MRINAL SEN IN Cannes Film Festival 2010

Octogenarian Mrinal Sen’s Bengali film Khandhar (1984) will be screened at Cannes this year. It was screened in the Un Certain Regard section at the 1984 Cannes Film Festival at the same festival in the year following its release.

MRINAL SEN IN CANNES 2010

Khandhar Film
Khandhar Film

Octogenarian Mrinal Sen’s Bengali film Khandhar (1984) will be screened at Cannes this year. It was screened in the Un Certain Regard section at the 1984 Cannes Film Festival at the same festival in the year following its release. “Gilles Jacob, then secretary at Cannes and now President, requested me on behalf of the selection committee to allow Khandhar to be screened out of competition. They felt the film was visually rich and were unanimous in their selection. When I asked them why they were making such a strange request, Jacobs, who has been a long time friend, informed me that since that year happened to be the 30th anniversary of Pather Panchali, and also because Ray was very ill, the festival had planned to celebrate Ray by screening Ghare Baire in competition so the committee felt no Indian film that year should be in competition. I agreed. Ghare Baire did not win any award but I assured them that Ray would get well soon. I felt proud because that very year, the International Film Guide (1983-84) listed Khandhar among the top ten films of world cinema. I consider this my greatest pride,” says Mrinal Sen. At 87, he is preparing to fly to Paris where his son will meet him and accompany him to Cannes to share this great occasion with his famous father. Khandhar (The Ruins) won the Golden Hugo at Chicago, the Special Jury Prize at Montreal film festivals, the Golden Lotus in India, the best actress award for Shabana Azmi for her performance in the film and Filmfare Best Screenplay Award for Mrinal Sen.

MRINAL SEN WORKING STILL
MRINAL SEN WORKING STILL

Cannes Classics, created in 2004, accompanies contemporary films from the Official Selection with a programme of restored films and lost films that have been found again, as part of their re-release in cinemas or on DVD. The film has been restored by Reliance MediaWorks with the support of the National Film Archive of India. Other films to be screened in this section are The Battle of the Rails (France, 1946) by Rene Clement, restored by INA and Full Images, Boudo Saved from Drowning (1932), Tristana (1970) by Luis Bunuel, preserved by the Filmoteca Espagnole, The Leopard (1963) by Luchino Visconti, La Campagne de Ciceron (1989) by Jacques Davila, restored by the Cinematheque of Toulouse with the support of the Groupama Gan Foundation for Cinema, The Tin Drum, (1979) by Volker Schlöndorff, remastered by Kinowelt, African Queen (1951) by John Huston, restored by Paramount Pictures and ITV, and sponsored by Angelica Huston, Kiss of the Spiderwoman (1985) by Hector Babenco, restored by Ascent Media and Prime Focus, The Great Love (1969) by Pierre Etaix, restored by Studio 37, the Technicolor Foundation for Cinema and the Fondation Groupama Gan for Cinema, La 317e Section (1965) by Pierre Schoendoerffer, restored by the Cinematheque Française and StudioCanal with the support of the Franco-American Cultural Fund and Alfred Hitchcock’s Psycho (1960), restored by Universal Pictures and Audionamix. Psycho will feature a restored and reconstructed soundtrack. Happy Go Lucky (1946) by Marcel L’Herbier, restored by the Archives Française du film (CNC) and StudioCanal. The Cinematheque of Bologna will also be presenting two short films: Il Ruscello Di Ripasottile (1941) by Roberto Rossellini, and The Eloquent Peasant (1970) by Chadi Abdel Salam.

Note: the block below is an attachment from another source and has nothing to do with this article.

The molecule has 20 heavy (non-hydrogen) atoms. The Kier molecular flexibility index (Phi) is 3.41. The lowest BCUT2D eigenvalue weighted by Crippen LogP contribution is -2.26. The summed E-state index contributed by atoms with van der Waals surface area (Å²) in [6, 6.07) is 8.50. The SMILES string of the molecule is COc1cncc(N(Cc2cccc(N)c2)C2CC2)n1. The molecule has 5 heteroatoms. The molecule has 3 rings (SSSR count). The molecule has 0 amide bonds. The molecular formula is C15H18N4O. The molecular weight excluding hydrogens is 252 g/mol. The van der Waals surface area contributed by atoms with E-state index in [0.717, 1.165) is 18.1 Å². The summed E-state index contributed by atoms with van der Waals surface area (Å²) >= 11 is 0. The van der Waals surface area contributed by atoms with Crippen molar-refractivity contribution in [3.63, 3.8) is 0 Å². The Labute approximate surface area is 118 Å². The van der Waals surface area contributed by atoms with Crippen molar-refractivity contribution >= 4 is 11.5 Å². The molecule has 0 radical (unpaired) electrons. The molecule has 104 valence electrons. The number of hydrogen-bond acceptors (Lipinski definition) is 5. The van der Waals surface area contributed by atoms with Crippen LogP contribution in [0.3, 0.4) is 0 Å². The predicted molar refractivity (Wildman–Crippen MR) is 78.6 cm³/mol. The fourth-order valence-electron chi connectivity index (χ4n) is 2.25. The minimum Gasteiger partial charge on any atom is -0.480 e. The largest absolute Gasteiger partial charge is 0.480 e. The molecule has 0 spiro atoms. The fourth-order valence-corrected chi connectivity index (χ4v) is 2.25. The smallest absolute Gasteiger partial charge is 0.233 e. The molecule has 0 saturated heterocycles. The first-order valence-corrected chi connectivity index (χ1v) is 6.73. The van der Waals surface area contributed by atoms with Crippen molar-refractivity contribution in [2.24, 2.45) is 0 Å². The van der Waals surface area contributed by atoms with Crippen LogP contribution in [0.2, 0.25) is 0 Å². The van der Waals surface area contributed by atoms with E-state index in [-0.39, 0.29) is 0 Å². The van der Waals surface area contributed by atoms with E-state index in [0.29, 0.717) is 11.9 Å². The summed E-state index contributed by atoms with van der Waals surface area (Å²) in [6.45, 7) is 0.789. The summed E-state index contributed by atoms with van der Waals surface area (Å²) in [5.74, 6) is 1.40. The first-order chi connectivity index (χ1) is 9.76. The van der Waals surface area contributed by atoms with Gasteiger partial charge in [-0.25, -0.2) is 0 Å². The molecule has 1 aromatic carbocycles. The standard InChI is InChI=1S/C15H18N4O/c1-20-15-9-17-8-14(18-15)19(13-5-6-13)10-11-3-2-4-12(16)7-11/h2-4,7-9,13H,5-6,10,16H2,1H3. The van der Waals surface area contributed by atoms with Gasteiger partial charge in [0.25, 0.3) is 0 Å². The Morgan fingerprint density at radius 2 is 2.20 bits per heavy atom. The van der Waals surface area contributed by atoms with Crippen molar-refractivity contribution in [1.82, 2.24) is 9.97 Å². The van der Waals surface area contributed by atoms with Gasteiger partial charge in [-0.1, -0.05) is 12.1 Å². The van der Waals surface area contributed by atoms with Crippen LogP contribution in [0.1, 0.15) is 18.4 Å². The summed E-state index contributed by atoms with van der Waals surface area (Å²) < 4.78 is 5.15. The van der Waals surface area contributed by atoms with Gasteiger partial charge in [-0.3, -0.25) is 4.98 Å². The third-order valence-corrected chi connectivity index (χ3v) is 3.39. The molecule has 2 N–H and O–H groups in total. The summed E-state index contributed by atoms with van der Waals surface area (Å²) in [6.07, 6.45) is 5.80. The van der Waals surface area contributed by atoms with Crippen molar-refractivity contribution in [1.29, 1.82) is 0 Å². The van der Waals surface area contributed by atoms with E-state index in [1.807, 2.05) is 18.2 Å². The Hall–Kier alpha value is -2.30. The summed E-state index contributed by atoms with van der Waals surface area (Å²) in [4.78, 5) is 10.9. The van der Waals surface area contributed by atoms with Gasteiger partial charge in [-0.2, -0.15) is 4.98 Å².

“The credit for this international movement towards restoration of damaged, ‘lost’ and old films was set in motion by internationally renowned filmmaker Martin Scorcese. He stopped making films altogether to concentrate on the restoration of old, damaged and lost film prints. He set up the World Cinema Foundation and different organizations across the world are contributing to this. He had expressed a wish to restore my films. But this is just the beginning,” sums up Mrinal-da between his busy telephone calls, attending to e-mails and talking to journalists about one of the greatest milestones of his career.

by Shoma A. Chatterji

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